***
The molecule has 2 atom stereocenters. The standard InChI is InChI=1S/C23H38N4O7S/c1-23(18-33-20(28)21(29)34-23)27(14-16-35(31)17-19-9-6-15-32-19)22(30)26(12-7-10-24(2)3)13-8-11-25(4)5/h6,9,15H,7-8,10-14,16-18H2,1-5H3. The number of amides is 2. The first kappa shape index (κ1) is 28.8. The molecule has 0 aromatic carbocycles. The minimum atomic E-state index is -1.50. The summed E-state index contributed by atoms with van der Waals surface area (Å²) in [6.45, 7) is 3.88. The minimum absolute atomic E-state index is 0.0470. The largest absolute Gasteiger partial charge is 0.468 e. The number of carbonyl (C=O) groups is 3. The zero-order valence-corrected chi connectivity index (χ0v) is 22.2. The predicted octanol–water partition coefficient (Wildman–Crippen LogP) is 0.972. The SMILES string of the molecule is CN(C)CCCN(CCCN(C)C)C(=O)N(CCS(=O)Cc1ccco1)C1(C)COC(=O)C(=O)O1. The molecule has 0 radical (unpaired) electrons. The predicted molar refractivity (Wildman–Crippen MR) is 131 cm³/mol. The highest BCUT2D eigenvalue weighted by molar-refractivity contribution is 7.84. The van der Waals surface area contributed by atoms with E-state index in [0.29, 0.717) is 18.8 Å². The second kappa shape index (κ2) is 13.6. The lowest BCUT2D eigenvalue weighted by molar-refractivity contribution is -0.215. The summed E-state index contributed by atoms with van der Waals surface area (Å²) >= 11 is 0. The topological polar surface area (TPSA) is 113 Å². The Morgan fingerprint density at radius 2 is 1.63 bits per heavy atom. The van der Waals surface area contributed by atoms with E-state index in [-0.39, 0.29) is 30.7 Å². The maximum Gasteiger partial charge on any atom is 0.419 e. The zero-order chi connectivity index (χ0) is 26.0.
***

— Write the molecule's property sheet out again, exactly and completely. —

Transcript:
The molecule has 2 atom stereocenters. The standard InChI is InChI=1S/C23H38N4O7S/c1-23(18-33-20(28)21(29)34-23)27(14-16-35(31)17-19-9-6-15-32-19)22(30)26(12-7-10-24(2)3)13-8-11-25(4)5/h6,9,15H,7-8,10-14,16-18H2,1-5H3. The number of amides is 2. The first kappa shape index (κ1) is 28.8. The molecule has 0 aromatic carbocycles. The minimum atomic E-state index is -1.50. The summed E-state index contributed by atoms with van der Waals surface area (Å²) in [6.45, 7) is 3.88. The minimum absolute atomic E-state index is 0.0470. The largest absolute Gasteiger partial charge is 0.468 e. The number of carbonyl (C=O) groups is 3. The zero-order valence-corrected chi connectivity index (χ0v) is 22.2. The predicted octanol–water partition coefficient (Wildman–Crippen LogP) is 0.972. The SMILES string of the molecule is CN(C)CCCN(CCCN(C)C)C(=O)N(CCS(=O)Cc1ccco1)C1(C)COC(=O)C(=O)O1. The molecule has 0 radical (unpaired) electrons. The predicted molar refractivity (Wildman–Crippen MR) is 131 cm³/mol. The highest BCUT2D eigenvalue weighted by molar-refractivity contribution is 7.84. The van der Waals surface area contributed by atoms with E-state index in [0.29, 0.717) is 18.8 Å². The second kappa shape index (κ2) is 13.6. The lowest BCUT2D eigenvalue weighted by molar-refractivity contribution is -0.215. The summed E-state index contributed by atoms with van der Waals surface area (Å²) >= 11 is 0. The topological polar surface area (TPSA) is 113 Å². The Morgan fingerprint density at radius 2 is 1.63 bits per heavy atom. The van der Waals surface area contributed by atoms with E-state index in [-0.39, 0.29) is 30.7 Å². The maximum Gasteiger partial charge on any atom is 0.419 e. The zero-order chi connectivity index (χ0) is 26.0.